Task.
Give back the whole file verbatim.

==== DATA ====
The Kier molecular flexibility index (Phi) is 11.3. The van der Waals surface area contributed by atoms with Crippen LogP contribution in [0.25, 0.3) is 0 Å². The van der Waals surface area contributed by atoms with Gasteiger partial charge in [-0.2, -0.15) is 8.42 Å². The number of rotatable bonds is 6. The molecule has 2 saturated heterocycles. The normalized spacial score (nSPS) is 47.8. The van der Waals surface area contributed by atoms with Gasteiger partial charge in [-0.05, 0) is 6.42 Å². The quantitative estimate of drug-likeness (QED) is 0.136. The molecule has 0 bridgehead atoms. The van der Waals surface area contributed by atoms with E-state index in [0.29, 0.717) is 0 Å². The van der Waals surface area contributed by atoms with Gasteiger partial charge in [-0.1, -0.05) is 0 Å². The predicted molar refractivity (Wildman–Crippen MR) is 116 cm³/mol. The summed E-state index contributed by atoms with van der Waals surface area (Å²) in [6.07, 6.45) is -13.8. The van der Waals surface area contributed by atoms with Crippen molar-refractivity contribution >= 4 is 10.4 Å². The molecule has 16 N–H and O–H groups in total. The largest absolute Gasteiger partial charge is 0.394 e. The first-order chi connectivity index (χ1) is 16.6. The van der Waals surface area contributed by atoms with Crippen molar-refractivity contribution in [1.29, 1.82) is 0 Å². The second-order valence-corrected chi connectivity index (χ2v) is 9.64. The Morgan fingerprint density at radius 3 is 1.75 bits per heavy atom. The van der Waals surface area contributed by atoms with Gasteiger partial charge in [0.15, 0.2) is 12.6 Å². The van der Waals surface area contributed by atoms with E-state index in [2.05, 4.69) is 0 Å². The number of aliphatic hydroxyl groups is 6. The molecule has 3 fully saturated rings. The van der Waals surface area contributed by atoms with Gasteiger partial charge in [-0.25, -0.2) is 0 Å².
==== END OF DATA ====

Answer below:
The Kier molecular flexibility index (Phi) is 11.3. The van der Waals surface area contributed by atoms with Crippen LogP contribution in [0.25, 0.3) is 0 Å². The van der Waals surface area contributed by atoms with Gasteiger partial charge in [-0.2, -0.15) is 8.42 Å². The number of rotatable bonds is 6. The molecule has 2 saturated heterocycles. The normalized spacial score (nSPS) is 47.8. The van der Waals surface area contributed by atoms with Gasteiger partial charge in [-0.05, 0) is 6.42 Å². The quantitative estimate of drug-likeness (QED) is 0.136. The molecule has 0 bridgehead atoms. The van der Waals surface area contributed by atoms with E-state index in [0.29, 0.717) is 0 Å². The van der Waals surface area contributed by atoms with Gasteiger partial charge in [-0.1, -0.05) is 0 Å². The predicted molar refractivity (Wildman–Crippen MR) is 116 cm³/mol. The summed E-state index contributed by atoms with van der Waals surface area (Å²) in [6.07, 6.45) is -13.8. The van der Waals surface area contributed by atoms with Crippen molar-refractivity contribution >= 4 is 10.4 Å². The molecule has 16 N–H and O–H groups in total. The largest absolute Gasteiger partial charge is 0.394 e. The first-order chi connectivity index (χ1) is 16.6. The van der Waals surface area contributed by atoms with Crippen molar-refractivity contribution in [1.29, 1.82) is 0 Å². The second-order valence-corrected chi connectivity index (χ2v) is 9.64. The Morgan fingerprint density at radius 3 is 1.75 bits per heavy atom. The van der Waals surface area contributed by atoms with Gasteiger partial charge in [0.15, 0.2) is 12.6 Å². The van der Waals surface area contributed by atoms with E-state index in [2.05, 4.69) is 0 Å². The number of aliphatic hydroxyl groups is 6. The molecule has 3 fully saturated rings. The van der Waals surface area contributed by atoms with Gasteiger partial charge in [-0.25, -0.2) is 0 Å².